The Grace of God Shown to a Miner in Alaska

 •  8 min. read  •  grade level: 4
I went to Alaska in 1897 to the Copper River Country, on a grub stake. As I was sledding my personal effects and grub and mining outfit, my eyesight began to fail. I had noticed that my eyes were not good about two weeks before. Finally, I came across a deserted cabin. I stopped in this cabin and let the crowd go by, as they expected to find plenty of gold. What hardships men will undergo to find the gold which perisheth!
With my bedimmed eyes, I thought it wise to rest a few days in hopes that my eyesight would improve. But to my surprise and dismay, my eyes kept getting worse, and after thirty days my sight was gone, and there was no apparent reason why I was thus blind.
My eyes were not inflamed, neither did they pain me. My sad affliction led me to think and wonder what would become of me. I was all alone, had but little fuel, and I did not expect any one to come to the cabin. Deep snows had covered every trail, and there I was shut out from the world, alone and blind. There was nothing left for me to do but to remain, eat up my provisions, lie in cot and keep covered with blankets to keep from freezing. I just waited to see what would turn up.
A panorama of my past life went before me. I was compelled to think, and I also discovered that I was cornered; there seemed to me no way out. I did not believe I would ever see again. I felt that if I could only die and never be found, it would be a relief. Twice in my life before, I had been given up to die, but this was worse; I wanted to die and could not. I was well in body, except that I was poor, old and blind. I had a wife and son in Denver who were depending on me. I had made one last effort to make another stake, and had failed. All hope had fled; the cabin was not in sight of the path; I did not think it possible for any one to come my way; there was no smoke to lead one to my cabin door; I was completely lost to all the world.
O, the horrors of being lost! To be lost in this world is frightful, but O, to be lost in the world to come—forever! How dreadful!
In this loneliness, this lostness, I began to feel the need of God, and of a Savior. My mother’s sweet face came up before me, and I remembered her prayers with vivid imaginations, although she had been dead forty years. She was a woman of faith, and always believed that God answered prayer. I remembered how she used to pray in the barn, away back on the hay where we could not see her. She was the only one in the family to pray. How I wished that I could believe as she did! I then began to think about praying myself. That was about all that was left for me to do, except to die. I asked God to help me, to send some one to deliver me. I prayed all day and all night, until I went to sleep. I felt better when I was praying. But no answer came. I continued to pray for three days and three nights constantly, except when I would sleep a little. There was no answer, so I became discouraged.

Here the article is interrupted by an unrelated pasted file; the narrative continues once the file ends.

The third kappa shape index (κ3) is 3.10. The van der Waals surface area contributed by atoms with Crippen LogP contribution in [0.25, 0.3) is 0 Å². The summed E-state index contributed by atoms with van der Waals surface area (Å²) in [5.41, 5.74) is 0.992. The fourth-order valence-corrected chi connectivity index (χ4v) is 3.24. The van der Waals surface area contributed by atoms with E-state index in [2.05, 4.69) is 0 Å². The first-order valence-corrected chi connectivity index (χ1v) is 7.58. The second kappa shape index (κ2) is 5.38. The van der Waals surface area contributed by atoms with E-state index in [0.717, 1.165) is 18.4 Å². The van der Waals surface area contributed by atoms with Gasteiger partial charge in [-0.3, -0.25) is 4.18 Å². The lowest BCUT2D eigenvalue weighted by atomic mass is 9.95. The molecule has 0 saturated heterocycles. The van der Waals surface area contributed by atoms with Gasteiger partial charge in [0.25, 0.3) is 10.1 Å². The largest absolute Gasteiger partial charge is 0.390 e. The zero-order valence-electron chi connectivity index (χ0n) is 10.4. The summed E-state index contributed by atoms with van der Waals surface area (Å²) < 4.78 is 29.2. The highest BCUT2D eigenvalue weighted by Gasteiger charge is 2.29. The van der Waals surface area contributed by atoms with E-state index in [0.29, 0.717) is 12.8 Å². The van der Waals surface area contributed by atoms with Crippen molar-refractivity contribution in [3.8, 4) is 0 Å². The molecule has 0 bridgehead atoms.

Finally, my eyes were turned in upon myself. I knew that I was a sinner. I tried to think of something else, but my mind would revert to my own wretched condition, and involuntarily I would begin to pray again. I was cut off from all earthly assistance; there was no arm of flesh to lean upon; I only could call upon God. My past life stalked before me like a ghost—the years of unbelief, and doubts, and sins. Perhaps this was why God did not answer my prayer. I began to think that I was completely cut off from God. Memory was active; am I lost from God? Why pray more? I any a lost man, and God will not hear me. I felt all hope was gone.
Finally, I began to repent of my past life. I saw that I had made an awful mistake; my feelings overcame me for a time. What a sad hour that was to me! But hope, like the rays of the sun, came to my rescue again. I said to myself, “I will not give up; I will pray again.” I determined to ask God to answer, so that I might know that He heard me. If He would do so, I would believe on Him the rest of my life. My sight came to me in the twinkling of an eye. I could see as well as ever. It was so sudden that it fairly surprised me. I was entirely overcome, and for a time I forgot everything. “O,” I exclaimed, “God has heard and answered my prayer! This is the most wonderful thing I have ever heard of. God must be here, and it seemed that I could feel His very presence. Yes, yes, God is surely here, for He has given me my sight! There is no mistake about it; I am sure that I was blind, but now I can see. O, this is wonderful! If I had only known about this wonderful God, I would have served Him all the days of my life.” I knew now that Christ had died for my sins, and I put my whole trust in Him as my Savior.